The politics of place in the work of Hugh MacDiarmid
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'The Politics of Place in the Work of Hugh MacDiarmid' argues that there is no fundamental contradiction in MacDiarmid's politics, his Scottish nationalism and international communism issuing in a radical Scottish Republicanism that synchronizes the local and universal, seeking to unify the cultural and political divisions of Scotland. This thesis suggests that MacDiarmid challenges the metropolitan location of culture through a provincialist poetry and politics energized and exasperated by intimate relationship with home. It analyses the connections between MacDiarmid's ideological valorization of difference and the Scottish places from which his politics evolve. Chapter One suggests that modem Scottish cultural politics is still thirled to the imperialistic dualities of the metropolitan Scottish Enlightenment. MacDiarmid's strategic essentialism reasserts an autonomous cultural and political practice that aims to make Scotland whole. The chapter traces MacDiarmid's communism to his defiance of the churchy parochialism of Langholm. Using uncollected newspaper material, Chapters Two and Three illustrate the internationalism of MacDiarmid's localism in Montrose and Whalsay. From examining how engagement with specific places shapes MacDiarmid's politics. Chapter Four returns to analysis of the ideological construction of Scotland. The chapter explores how education has formed ideas of Scotland crucial to its political position and bound up with the specialized Scottish educational system's suppression of a Scottish Republican tradition, whose energies MacDiarmid uncovers and endeavours to release through an autodidactic generalism. Prioritizing this particularity of local culture. Chapter Five argues that the apparent contradictions in the modernist MacDiarmid's politics are best understood in terms of global capitalism's construction of mass culture, a division of labour he opposes through an internationalist poetry of generalist knowledge. This thesis finds theoretical alliance with the internationalism of Marxism and postcolonialism, synthesizing these with an autochthonous critical apparatus, declaring Hugh MacDiarmid a major modem component of a tradition of radical Scottish Republicanism.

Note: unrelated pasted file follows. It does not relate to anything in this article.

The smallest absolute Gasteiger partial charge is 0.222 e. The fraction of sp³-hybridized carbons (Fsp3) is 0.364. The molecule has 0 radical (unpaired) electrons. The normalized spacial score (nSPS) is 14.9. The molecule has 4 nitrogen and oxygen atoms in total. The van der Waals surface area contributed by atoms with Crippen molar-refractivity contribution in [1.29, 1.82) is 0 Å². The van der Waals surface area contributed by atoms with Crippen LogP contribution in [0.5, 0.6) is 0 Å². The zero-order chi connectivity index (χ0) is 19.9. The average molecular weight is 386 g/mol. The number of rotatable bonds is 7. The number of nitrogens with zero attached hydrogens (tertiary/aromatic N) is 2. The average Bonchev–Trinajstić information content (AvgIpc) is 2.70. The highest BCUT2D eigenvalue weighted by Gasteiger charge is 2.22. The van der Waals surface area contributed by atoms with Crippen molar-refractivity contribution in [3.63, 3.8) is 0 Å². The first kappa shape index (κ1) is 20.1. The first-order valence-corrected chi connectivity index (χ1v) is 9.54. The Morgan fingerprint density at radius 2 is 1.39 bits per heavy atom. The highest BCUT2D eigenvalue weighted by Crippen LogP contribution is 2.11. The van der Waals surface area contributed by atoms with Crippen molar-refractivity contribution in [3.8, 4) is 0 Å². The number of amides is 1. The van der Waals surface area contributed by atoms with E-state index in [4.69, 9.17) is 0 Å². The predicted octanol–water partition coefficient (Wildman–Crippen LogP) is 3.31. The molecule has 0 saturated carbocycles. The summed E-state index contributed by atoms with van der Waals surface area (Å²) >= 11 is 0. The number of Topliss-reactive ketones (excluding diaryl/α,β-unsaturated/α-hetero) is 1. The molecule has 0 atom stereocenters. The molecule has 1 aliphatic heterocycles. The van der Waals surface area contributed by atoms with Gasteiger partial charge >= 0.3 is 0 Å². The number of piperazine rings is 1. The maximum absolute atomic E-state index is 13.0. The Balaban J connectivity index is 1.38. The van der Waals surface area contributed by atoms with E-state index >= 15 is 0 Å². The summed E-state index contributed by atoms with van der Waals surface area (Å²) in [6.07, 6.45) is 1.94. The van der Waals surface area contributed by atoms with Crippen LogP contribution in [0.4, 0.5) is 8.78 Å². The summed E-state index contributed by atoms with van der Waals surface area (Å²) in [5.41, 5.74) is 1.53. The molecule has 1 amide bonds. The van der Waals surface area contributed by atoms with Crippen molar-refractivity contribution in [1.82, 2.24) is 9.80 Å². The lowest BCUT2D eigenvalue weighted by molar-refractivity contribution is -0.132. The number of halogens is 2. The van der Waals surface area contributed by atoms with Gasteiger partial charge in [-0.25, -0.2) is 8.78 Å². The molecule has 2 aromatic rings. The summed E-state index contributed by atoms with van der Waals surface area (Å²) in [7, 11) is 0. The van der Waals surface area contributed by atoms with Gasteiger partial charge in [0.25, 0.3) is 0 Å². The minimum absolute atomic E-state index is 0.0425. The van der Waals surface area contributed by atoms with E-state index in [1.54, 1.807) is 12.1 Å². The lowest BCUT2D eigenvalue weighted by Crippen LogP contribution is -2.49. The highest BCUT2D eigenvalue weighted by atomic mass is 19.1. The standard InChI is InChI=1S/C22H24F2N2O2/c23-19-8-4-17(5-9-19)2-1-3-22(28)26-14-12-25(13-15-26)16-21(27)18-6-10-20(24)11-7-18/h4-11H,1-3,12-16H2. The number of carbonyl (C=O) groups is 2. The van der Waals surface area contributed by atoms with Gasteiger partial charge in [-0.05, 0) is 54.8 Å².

Thesis, PhD Doctor of Philosophy
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